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I use clothes pins to hold my books open while I walk or run on the treadmill.  I finish about a book a week this way.

I transitioned from being a serial walker to being an obsessed runner during my training for my first marathon in 2013.  I had never run on a treadmill until near the end of my training when I realized that only running on the weekends wasn’t going to cut it anymore.  Shortly after that, I was hooked on running, but I have maintained treadmill walking at an incline as a staple of my week.

Walking to increase strength and endurance

We all know that exclusively running has its set-backs, like injury.  So adding walking to the regimen is a great way to increase endurance by providing time on your feet and strengthening your legs where they need it. It serves as a way to cross train without stressing the joints that sustain the greatest stresses during a run. When I’m not walking outside or hiking outside, I set my treadmill to an incline up to 15% and walk, walk, walk.

All of my ultra buddies know that running an ultra marathon involves hiking,especially on technical terrain, so having the ability to transition from running to walking is a very necessary skill to finish strong. My very first ultra marathon was the Sky to Summit 50k, and I had not trained for it (I was actually using that race to train for a marathon the next month), but I attribute my treadmill “hiking” for giving me the strength to climb the technical trails for over 7 hours to finish as second female.

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She is the cutest walking buddy that I ever did see!

Walking through an Injury

I recently had surgery, and the surgeon told me that I could walk as soon as I got home from surgery, encouraging me that walking helps promote blood flow, which also speeds up healing.  For the first two weeks, I was limited to only walk or cycle, and this provided me with a great outlet to work out and promote the healing process.

Walking was also a great way for me to continue running through pregnancy because it gave my joints the break that they needed and it kept me in shape to continue running postpartum.  Most of my weekday pregnancy runs ended up being half running, half walking by the end of the 39 weeks.  I used incline to increase the intensity of the work out.

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I went for a walk hours after my hernia surgery.  It wasn’t anything intense, but it did get the blood flowing.

Walking as Recovery

If you are anything like me, you barely squeeze in your run before hopping in the shower and rushing off to the day. By allowing your body a proper cool down walk, you keep the blood flowing to the tissues that were just stressed while your heart rate returns to normal. I have found that I am less sore from a workout if I complement it with a good walk afterwards.  (There is a lot of research corroborating the value of a warm up and cool down in reducing DOMS.)  I walked a few miles after the Boston Marathon to sight-see the other finishers, and while I was stiff the day following the race, I was feeling much better than I expected!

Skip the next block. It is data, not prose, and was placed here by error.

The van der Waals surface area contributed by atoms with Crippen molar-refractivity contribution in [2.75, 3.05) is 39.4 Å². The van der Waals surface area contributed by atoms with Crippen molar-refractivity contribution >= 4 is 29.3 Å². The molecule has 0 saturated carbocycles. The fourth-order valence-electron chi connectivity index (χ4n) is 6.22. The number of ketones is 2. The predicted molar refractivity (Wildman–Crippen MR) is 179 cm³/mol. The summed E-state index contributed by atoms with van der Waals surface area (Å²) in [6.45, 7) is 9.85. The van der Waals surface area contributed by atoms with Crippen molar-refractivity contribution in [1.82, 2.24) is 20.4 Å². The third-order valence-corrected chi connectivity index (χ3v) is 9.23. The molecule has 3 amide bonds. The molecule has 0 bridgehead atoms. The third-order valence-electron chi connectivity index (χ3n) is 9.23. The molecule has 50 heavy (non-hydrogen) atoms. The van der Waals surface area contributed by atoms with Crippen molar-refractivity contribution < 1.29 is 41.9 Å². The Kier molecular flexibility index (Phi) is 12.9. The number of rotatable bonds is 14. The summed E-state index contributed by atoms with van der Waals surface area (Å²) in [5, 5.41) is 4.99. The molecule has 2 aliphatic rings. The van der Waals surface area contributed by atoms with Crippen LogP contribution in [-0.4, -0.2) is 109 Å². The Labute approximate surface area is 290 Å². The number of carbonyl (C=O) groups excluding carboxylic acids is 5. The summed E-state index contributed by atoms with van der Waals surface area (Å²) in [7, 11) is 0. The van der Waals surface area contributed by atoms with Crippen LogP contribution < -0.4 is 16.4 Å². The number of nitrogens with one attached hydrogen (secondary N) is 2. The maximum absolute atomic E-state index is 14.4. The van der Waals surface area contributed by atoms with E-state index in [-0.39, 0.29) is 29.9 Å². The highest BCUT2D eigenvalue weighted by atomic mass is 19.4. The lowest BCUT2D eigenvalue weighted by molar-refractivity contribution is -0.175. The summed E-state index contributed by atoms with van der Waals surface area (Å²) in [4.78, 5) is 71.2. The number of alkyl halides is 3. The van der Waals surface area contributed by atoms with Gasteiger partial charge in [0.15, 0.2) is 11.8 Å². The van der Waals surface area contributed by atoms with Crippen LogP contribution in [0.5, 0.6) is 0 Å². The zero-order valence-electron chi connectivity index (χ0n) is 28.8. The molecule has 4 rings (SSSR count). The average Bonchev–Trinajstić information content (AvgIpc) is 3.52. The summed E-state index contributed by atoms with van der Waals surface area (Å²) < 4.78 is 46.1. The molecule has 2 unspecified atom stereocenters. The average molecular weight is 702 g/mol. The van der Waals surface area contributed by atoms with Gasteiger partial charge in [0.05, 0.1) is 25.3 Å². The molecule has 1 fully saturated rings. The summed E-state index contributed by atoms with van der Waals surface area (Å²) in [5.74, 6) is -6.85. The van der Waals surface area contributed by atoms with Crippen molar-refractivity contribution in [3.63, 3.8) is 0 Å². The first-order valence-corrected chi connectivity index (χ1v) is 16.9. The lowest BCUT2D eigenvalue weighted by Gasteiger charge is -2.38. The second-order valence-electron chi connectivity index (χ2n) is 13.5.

Another good recovery walking option is to walk backwards.  For as long as I can remember, my massage therapist, Rena, has told me that I need to be walking backwards to keep me off of her table. I’ve started to do this as a cool-down on the treadmill in the evenings more often, and it feels like a good stretch. (I’ve also tried to walk backwards around my neighborhood, but it makes me feel extremely silly, and I’ve had a few people yell out of their windows to check on me.)  Walking backwards reduces the stresses on your joints, relieves lower back pressure, and increases hamstring flexibility.  Walking backwards is also said to enhance cognitive control, which makes it a good recovery activity for individuals recovering from strokes. I only walk for a couple of minutes backwards, but I have read that 10-15 minutes is the sweet spot.

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Walking backwards on the treadmill is a lot safer than walking backwards on a neighborhood street! 🙂

Other Obvious Advantages of Walking

I’ve listed a few reasons why walking is one of my staple activities, but for non-runners, it can be a life-saver.  The low impact of walking makes it a great activity for individuals already in poor health, obese, diabetic, etc.  It helps reduce the rates of chronic illnesses, and the activity releases endorphins, making both mind and body a better place to be.

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My husband and I walk our golden retriever at the end of every day.  It’s not anything rigorous, but it helps us shake off the work day and get the blood flowing.

So as ultra runners, we walk because walking is part of endurance sports.  When it comes to the 18th hour of running my first 100 mile race, I’m going to be grateful for the hours that I slowed my treadmill, increased the incline, and settled into a good book.

Is walking a big part of your training regimen?